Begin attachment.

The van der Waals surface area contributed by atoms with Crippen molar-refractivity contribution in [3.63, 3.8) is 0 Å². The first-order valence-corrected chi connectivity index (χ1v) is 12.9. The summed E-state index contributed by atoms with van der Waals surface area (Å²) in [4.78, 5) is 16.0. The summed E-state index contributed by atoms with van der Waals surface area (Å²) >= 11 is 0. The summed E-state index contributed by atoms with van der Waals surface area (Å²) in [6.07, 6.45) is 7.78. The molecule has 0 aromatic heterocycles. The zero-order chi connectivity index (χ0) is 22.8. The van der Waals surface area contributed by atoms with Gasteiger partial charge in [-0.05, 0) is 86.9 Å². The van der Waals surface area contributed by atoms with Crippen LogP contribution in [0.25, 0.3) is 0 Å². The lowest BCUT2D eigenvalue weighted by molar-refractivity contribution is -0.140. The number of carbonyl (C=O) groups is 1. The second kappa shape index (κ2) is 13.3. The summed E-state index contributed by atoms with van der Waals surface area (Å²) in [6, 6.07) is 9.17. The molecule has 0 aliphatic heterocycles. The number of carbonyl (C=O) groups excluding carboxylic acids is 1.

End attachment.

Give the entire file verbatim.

The van der Waals surface area contributed by atoms with Crippen molar-refractivity contribution in [3.63, 3.8) is 0 Å². The first-order valence-corrected chi connectivity index (χ1v) is 12.9. The summed E-state index contributed by atoms with van der Waals surface area (Å²) in [4.78, 5) is 16.0. The summed E-state index contributed by atoms with van der Waals surface area (Å²) >= 11 is 0. The summed E-state index contributed by atoms with van der Waals surface area (Å²) in [6.07, 6.45) is 7.78. The molecule has 0 aromatic heterocycles. The zero-order chi connectivity index (χ0) is 22.8. The van der Waals surface area contributed by atoms with Gasteiger partial charge in [-0.05, 0) is 86.9 Å². The van der Waals surface area contributed by atoms with Crippen LogP contribution in [0.25, 0.3) is 0 Å². The lowest BCUT2D eigenvalue weighted by molar-refractivity contribution is -0.140. The number of carbonyl (C=O) groups is 1. The second kappa shape index (κ2) is 13.3. The summed E-state index contributed by atoms with van der Waals surface area (Å²) in [6, 6.07) is 9.17. The molecule has 0 aliphatic heterocycles. The number of carbonyl (C=O) groups excluding carboxylic acids is 1.